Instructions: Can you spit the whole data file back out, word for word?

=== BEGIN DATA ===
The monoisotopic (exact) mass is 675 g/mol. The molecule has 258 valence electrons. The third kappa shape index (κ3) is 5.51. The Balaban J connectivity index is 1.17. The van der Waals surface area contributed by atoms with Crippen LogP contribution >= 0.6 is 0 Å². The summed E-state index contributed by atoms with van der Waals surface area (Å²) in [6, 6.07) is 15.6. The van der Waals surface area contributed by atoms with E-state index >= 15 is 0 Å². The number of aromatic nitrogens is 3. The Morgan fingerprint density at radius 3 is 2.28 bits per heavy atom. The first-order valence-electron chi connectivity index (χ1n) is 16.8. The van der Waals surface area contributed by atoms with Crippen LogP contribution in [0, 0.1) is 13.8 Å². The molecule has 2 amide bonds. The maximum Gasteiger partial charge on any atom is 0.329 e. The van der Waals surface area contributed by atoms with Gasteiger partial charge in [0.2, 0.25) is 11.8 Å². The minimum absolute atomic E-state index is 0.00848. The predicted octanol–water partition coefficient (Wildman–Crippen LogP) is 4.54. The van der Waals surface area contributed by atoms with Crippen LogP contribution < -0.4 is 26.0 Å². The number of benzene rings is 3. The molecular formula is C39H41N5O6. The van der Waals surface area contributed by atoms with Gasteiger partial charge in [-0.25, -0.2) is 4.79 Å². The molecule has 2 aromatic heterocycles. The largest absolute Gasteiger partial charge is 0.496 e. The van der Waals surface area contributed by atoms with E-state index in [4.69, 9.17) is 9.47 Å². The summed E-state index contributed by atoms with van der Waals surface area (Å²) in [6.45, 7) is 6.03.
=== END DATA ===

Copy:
The monoisotopic (exact) mass is 675 g/mol. The molecule has 258 valence electrons. The third kappa shape index (κ3) is 5.51. The Balaban J connectivity index is 1.17. The van der Waals surface area contributed by atoms with Crippen LogP contribution >= 0.6 is 0 Å². The summed E-state index contributed by atoms with van der Waals surface area (Å²) in [6, 6.07) is 15.6. The van der Waals surface area contributed by atoms with E-state index >= 15 is 0 Å². The number of aromatic nitrogens is 3. The Morgan fingerprint density at radius 3 is 2.28 bits per heavy atom. The first-order valence-electron chi connectivity index (χ1n) is 16.8. The van der Waals surface area contributed by atoms with Crippen LogP contribution in [0, 0.1) is 13.8 Å². The molecule has 2 amide bonds. The maximum Gasteiger partial charge on any atom is 0.329 e. The van der Waals surface area contributed by atoms with Gasteiger partial charge in [0.2, 0.25) is 11.8 Å². The minimum absolute atomic E-state index is 0.00848. The predicted octanol–water partition coefficient (Wildman–Crippen LogP) is 4.54. The van der Waals surface area contributed by atoms with Crippen LogP contribution < -0.4 is 26.0 Å². The number of benzene rings is 3. The molecular formula is C39H41N5O6. The van der Waals surface area contributed by atoms with Gasteiger partial charge in [-0.25, -0.2) is 4.79 Å². The molecule has 2 aromatic heterocycles. The largest absolute Gasteiger partial charge is 0.496 e. The van der Waals surface area contributed by atoms with E-state index in [4.69, 9.17) is 9.47 Å². The summed E-state index contributed by atoms with van der Waals surface area (Å²) in [6.45, 7) is 6.03.